JAPANESE BRAILLE.

A few years ago I did a post on Chinese braille; now Matt of No-sword has done a couple of posts about the Japanese versions (kana, kanji), and Joel of Far Outliers has responded with Braille Family Resemblances and Mutations:

All varieties of Braille render the characters of their respective languages in a six-dot matrix (or did until until recently); all are read from left to right, even in Hebrew; all use word-spacing, even in Chinese and Japanese; and all tend to place diacritic characters before the characters they modify.

Fascinating stuff.

Comments

  1. I don’t know about other Brailles, but I can say a few words about various flavours of Chinese brailles:
    1) Cantonese braille doesn’t use space for word division, rather it appears only when there is a null initial or the syllable is at the high level tone since tone indication is obligatory. Hence, reading Cantonese braille is not very different from reading Thai in print: as each syllable takes 3 cells, you read it continuously without word break. I also recalled that the capital symbol is used to signify English or other latin alphabets.
    In the code shown in Wikipedia, it is based on older Cantonese transliteration so a p is a [p] rather than a [pʰ] in Hanyu Pinyin and [pʰ] is derived from the symbol of p. However, it seems that Hadley’s information is in disagreement to the one in Wikipedia: Hadley’s code utilises braille b, d andg for [p], [t] and [k], and I can’t tell which is right or wrong unless I see Cantonese braille transcription which exists in my apartment’s lift back in Hong Kong.
    However, some Cantonese braille codepoints may have been done a triple job: depending to its position in the syllable representation, a cantonese braille cell can be representing an initial, a final or a tone!
    2) Chinese Mandarin braille also comes in two flavours just like Chinese characters comes in two flavour in the Chinese region: Zhuyin-based braille used in Taiwan and Hanyu Pinyin-based braille used in Mainland China.
    Hanyu Pinyin-based braille merges g/j, k/q, h/x as they are in complementary distribution. Initials and Finals don’t share codepoints unlike Cantonese braille, and the syllables are not in fixed width: the shortest syllable can be in one cell (silibant syllables or null-initial syllables in first or light tone) and the longest in three (with tone indication). All punctuations except ecplisis uses two cells (by shifting the original representation in ordinary braille by one column).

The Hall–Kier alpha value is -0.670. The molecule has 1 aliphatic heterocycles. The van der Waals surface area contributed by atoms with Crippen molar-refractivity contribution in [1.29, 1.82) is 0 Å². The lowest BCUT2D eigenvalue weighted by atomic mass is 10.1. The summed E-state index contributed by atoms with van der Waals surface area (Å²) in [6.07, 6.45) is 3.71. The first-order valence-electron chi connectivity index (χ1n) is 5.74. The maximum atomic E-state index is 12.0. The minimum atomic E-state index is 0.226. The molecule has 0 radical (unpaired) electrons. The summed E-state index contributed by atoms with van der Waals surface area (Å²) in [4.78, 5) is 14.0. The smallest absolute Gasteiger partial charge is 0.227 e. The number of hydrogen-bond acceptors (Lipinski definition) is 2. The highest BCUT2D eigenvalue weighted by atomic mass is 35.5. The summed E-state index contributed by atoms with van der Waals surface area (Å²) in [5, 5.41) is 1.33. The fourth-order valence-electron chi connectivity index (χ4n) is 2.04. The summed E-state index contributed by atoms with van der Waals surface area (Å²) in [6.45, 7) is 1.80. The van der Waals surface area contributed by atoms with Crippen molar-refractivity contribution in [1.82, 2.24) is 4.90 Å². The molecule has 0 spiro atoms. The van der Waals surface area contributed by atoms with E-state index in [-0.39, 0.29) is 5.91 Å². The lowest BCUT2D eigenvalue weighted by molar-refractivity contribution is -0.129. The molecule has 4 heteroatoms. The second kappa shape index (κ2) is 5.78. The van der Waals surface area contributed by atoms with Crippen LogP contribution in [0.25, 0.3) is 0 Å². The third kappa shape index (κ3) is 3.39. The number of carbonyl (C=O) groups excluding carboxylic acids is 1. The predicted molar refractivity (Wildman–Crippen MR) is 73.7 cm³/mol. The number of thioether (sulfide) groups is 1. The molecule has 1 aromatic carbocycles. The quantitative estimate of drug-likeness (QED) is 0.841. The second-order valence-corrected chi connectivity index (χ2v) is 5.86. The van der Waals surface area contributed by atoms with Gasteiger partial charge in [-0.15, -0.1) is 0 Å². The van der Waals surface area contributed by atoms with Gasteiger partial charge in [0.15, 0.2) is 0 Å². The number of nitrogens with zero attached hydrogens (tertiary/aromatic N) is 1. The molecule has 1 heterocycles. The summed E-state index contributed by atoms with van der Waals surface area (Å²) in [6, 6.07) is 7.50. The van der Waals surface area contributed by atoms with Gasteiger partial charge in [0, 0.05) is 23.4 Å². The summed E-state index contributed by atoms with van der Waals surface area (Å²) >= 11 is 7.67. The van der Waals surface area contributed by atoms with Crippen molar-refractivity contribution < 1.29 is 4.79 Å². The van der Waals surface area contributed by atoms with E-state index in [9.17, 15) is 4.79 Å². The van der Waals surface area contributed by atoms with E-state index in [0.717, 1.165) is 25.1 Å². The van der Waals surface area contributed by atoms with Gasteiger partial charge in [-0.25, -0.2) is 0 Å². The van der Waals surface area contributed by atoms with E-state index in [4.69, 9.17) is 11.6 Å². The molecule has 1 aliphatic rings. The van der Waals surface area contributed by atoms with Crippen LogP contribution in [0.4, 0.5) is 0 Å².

Zhuyin-based braille is slightly different: the codepoints are distributed differently, sometimes with bewilderment if you know only English Braille. For example instead of merging k and q into one codepoint, q and c are merged, and instead of merging h and x, x and s are merged. All “empty rhymes” have to be indicated by a cell that is the same as “er”, and all tones are indicated not matter what: even light tone is indicated, not like Hanyu Pin.
    3) Two-cell Chinese Braille invented in the 1970s is great stuff: it’s concise and it’s uniform as each syllable takes two cells: initial and medial are encoded in the first cell, final and tones are encoded in the second cell. More important, because of this conciseness, it also allow word-defining codes: they are not meant to be pronounced but they would indicate which word it is, more like the way one might disambiguating the syllable [ɹaɪt] on a phone: write (as in writing) vs right (as in opposite to left). The words in the brackets defines the word. With a rather high homophony like in Chinese, word-defining codes are great literate aid for the Blind. It also introduces braille users to Classical Chinese literature which uses many obscure characters or monosyllabic words. Word-defining codes are not well-used in the common Chinese braille because it adds even more bulk to the already bulky code.